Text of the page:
[QODLink]
Africa

Nigeria police say no schoolgirls protest ban

Official says commissioner had only meant to advise against protests a day after apparent ban on Chibok demonstrations.

Last updated: 04 Jun 2014 04:59
Email Article
Print Article
Share article
Send Feedback
Police on Monday banned protests over the schoolgirls kidnapped by Boko Haram [Al Jazeera]

Nigerian police said protesters were free to march in the capital Abuja, after an uproar over comments by the police commissioner in which he appeared to ban demonstrations over 223 schoolgirls kidnapped by rebels and still missing.

Joseph Mbu made a statement on Monday which forbade protests on the grounds that they could be hijacked by "dangerous elements" who could threaten state security.

Protesters said they would challenge the ban in court on Tuesday, and they filed a complaint at noon local time.

But a statement from police spokesman Frank Mba on Tuesday said the commissioner had only meant to advise against gatherings because of intelligence that there was "infiltration and hijack of otherwise innocuous and peaceful protests by some criminal elements having links with insurgents".

"The force has not issued any order banning peaceful assemblies/protests anywhere in Nigeria," Mba said.

"However, ... citizens are strongly advised to reconsider their positions on the issues of rallies and protests in FCT until the existing threats are appropriately neutralised," he said, referring to the Federal Capital Territory around Abuja.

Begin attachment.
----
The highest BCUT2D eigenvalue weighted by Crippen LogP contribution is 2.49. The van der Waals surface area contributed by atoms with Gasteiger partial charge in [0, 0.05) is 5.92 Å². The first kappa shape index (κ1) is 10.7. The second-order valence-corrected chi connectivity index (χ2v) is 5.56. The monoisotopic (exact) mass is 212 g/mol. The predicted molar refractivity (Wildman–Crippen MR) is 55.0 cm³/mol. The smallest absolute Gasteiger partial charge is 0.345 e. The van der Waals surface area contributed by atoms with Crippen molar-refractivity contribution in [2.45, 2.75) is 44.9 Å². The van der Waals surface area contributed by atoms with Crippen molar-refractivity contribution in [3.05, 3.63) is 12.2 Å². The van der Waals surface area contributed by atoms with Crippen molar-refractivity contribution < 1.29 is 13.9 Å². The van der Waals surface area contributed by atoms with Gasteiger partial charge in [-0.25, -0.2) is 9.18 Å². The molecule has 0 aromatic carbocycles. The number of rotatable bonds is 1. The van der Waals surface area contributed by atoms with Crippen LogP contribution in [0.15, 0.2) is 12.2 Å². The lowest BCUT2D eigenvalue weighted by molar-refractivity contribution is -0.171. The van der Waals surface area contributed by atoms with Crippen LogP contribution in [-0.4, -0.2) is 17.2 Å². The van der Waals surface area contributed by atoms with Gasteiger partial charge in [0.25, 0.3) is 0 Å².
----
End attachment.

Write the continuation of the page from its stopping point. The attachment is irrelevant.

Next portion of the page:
The girls were snatched from the northeastern village of Chibok, near the Cameroon border, on April 14.

Much of the anger among protesters has been directed towards the government for failing to protect the girls.

President Goodluck Jonathan's supporters say the protesters' anger should be directed at Boko Haram, and that constant criticism of the military is misplaced and demoralising.

Meanwhile, a leading newspaper in the west African country reported on Tuesday that 10 generals and five other senior military officials were found guilty of providing arms and information to Boko Haram by a court-martial. The news follows months of allegations from politicians and soldiers.

 

 

266

Source:
Agencies
Email Article
Print Article
Share article
Send Feedback
Topics in this article
People
Country
City
Organisation
Featured on Al Jazeera
Muslim volunteers face questioning and threat of arrest, while aid has been disrupted or blocked, charities say.
Six months on, outrage and sorrow over the mass schoolgirl abduction has disappeared - except for families in Nigeria.
ISIL combatants seeking an 'exit strategy' from Mideast conflict need positive reinforcement back home, analysts say.
European nation hit by a wave of Islamophobia as many young fighters join ISIL in Syria and Iraq.
Featured
Lack of child protection laws means abandoned and orphaned kids rely heavily on the care of strangers.
At least 25 tax collectors have been killed since 2012 in Mogadishu, a city awash in weapons and abject poverty.
Since she was 16-years-old, Scottish Nationalist Party's Sturgeon has strove for independence from the UK.
Armed group's ransom success with German hostages marks a re-emergence, as authorities investigate ISIL links.
Western nations are moving into the resource-rich country after decades of disinterest, challenging China's interests.